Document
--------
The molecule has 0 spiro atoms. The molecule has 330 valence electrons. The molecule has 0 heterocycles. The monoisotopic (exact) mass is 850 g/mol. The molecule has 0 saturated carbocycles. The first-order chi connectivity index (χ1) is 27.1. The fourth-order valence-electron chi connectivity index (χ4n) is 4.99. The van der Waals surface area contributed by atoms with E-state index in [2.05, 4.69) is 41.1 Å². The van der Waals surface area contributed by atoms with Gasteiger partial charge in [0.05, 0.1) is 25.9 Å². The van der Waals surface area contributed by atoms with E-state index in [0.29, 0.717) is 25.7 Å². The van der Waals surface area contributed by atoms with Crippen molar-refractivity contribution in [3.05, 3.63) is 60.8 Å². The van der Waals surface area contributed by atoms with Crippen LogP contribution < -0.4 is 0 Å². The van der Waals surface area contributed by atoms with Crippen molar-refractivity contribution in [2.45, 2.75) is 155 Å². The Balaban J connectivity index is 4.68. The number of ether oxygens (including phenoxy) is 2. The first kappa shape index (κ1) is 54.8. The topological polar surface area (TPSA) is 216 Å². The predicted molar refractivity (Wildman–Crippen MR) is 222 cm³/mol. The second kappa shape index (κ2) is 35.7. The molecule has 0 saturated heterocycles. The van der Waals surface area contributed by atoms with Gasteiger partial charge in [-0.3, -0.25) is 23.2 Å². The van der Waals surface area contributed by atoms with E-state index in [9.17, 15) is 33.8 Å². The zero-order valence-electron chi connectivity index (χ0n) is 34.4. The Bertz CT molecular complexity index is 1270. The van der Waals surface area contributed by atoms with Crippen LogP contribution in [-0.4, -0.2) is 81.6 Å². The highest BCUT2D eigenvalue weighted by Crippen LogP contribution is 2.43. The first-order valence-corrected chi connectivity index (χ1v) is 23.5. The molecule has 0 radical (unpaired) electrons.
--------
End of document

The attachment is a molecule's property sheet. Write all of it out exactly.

The molecule has 0 spiro atoms. The molecule has 330 valence electrons. The molecule has 0 heterocycles. The monoisotopic (exact) mass is 850 g/mol. The molecule has 0 saturated carbocycles. The first-order chi connectivity index (χ1) is 27.1. The fourth-order valence-electron chi connectivity index (χ4n) is 4.99. The van der Waals surface area contributed by atoms with E-state index in [2.05, 4.69) is 41.1 Å². The van der Waals surface area contributed by atoms with Gasteiger partial charge in [0.05, 0.1) is 25.9 Å². The van der Waals surface area contributed by atoms with E-state index in [0.29, 0.717) is 25.7 Å². The van der Waals surface area contributed by atoms with Crippen molar-refractivity contribution in [3.05, 3.63) is 60.8 Å². The van der Waals surface area contributed by atoms with Crippen LogP contribution < -0.4 is 0 Å². The van der Waals surface area contributed by atoms with Crippen molar-refractivity contribution in [2.45, 2.75) is 155 Å². The Balaban J connectivity index is 4.68. The number of ether oxygens (including phenoxy) is 2. The first kappa shape index (κ1) is 54.8. The topological polar surface area (TPSA) is 216 Å². The predicted molar refractivity (Wildman–Crippen MR) is 222 cm³/mol. The second kappa shape index (κ2) is 35.7. The molecule has 0 saturated heterocycles. The van der Waals surface area contributed by atoms with Gasteiger partial charge in [-0.3, -0.25) is 23.2 Å². The van der Waals surface area contributed by atoms with E-state index in [9.17, 15) is 33.8 Å². The zero-order valence-electron chi connectivity index (χ0n) is 34.4. The Bertz CT molecular complexity index is 1270. The van der Waals surface area contributed by atoms with Crippen LogP contribution in [-0.4, -0.2) is 81.6 Å². The highest BCUT2D eigenvalue weighted by Crippen LogP contribution is 2.43. The first-order valence-corrected chi connectivity index (χ1v) is 23.5. The molecule has 0 radical (unpaired) electrons.